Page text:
Guaranty Trust Bank Plc has joined a growing list of Nigerian banks to suspend international transactions of their naira-denominated Mastercard.
According to the bank, this suspension will come into effect from December 31, 2022, as the bank will no longer support international online and Point of Sale transactions on such cards. The bank stated that its dollar cards will still be supporting international transactions.
It disclosed this in a letter to its customers. It said, “Dear customer, we write to inform you that you will no longer be able to use your Naira Mastercard for international online and POS transactions effective 31st December 2022. Kindly note that you can use your GTBank dollar card for all your international spending requirements.”
The bank added that its dollar card allows ATM withdrawal of $1,000 daily or the equivalent in the transaction’s local currency and has no limit to international PoS or online transactions.
In July, Standard Chartered Bank announced it has suspended international transactions on its naira visa debit card.
It said, “Kindly be informed that effective August 1, 2022, International spend on our Naira Visa Debit Card will be suspended.
“International spend limit on our Standard Chartered Bank Credit Card however remains at $1,000 monthly and Foreign Currency Debit Card limits remain unchanged.”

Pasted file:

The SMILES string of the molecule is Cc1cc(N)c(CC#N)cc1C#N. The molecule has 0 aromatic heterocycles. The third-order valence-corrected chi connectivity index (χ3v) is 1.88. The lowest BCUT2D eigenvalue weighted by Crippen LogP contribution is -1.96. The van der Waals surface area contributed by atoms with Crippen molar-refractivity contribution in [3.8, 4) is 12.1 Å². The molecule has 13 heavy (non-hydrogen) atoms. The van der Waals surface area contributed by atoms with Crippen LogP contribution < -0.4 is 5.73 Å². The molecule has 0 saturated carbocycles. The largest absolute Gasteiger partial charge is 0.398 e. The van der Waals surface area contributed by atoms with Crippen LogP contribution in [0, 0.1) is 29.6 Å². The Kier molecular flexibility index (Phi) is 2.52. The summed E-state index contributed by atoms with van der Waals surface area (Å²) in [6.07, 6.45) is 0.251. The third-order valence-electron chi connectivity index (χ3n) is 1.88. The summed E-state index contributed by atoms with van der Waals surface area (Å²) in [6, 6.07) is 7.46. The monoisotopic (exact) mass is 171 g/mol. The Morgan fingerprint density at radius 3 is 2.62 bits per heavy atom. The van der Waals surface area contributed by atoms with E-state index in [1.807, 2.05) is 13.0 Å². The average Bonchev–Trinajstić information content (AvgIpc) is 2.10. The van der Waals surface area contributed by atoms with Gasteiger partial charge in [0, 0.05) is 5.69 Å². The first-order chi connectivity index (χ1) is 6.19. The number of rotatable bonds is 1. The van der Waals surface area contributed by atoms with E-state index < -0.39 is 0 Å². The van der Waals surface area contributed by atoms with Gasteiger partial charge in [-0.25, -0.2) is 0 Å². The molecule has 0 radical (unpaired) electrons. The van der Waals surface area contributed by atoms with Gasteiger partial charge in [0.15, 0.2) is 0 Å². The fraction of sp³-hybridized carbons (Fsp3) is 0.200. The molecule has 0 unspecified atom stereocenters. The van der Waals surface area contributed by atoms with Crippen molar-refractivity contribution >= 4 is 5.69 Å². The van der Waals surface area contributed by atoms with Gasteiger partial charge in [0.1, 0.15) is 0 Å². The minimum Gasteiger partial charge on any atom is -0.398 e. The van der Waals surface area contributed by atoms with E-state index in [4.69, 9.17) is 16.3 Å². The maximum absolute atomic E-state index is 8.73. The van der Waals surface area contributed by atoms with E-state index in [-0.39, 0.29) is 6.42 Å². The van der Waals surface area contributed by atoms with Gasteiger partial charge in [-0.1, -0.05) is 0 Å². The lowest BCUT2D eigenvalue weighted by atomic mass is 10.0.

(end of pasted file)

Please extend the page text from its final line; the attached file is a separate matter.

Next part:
In September, First Bank announced the suspension of international transactions on its naira Mastercard virtual card and visa prepaid naira card from September 30.
It has said, “Due to current market realities on foreign exchange, you will no longer be able to use the Naira Mastercard, Naira Credit Card, our Virtual card, and Visa Prepaid Naira card for international transactions. This will take effect on 30 September 2022.
“Please use your Visa Debit Multicurrency Card, Visa Prepaid (USD) Card, and Visa Gold Credit Card to continue transacting abroad with limits of up to $10,000.”
In March, most Nigerian banks announced a $20 spending limit on international transactions using naira debit cards. This was because of a longstanding scarcity of foreign exchange and the Central Bank of Nigeria’s strict capital outflow regime.
Since the turn of the year, many Nigerians have been struggling to use their naira cards to pay on international platforms such as Apple Music.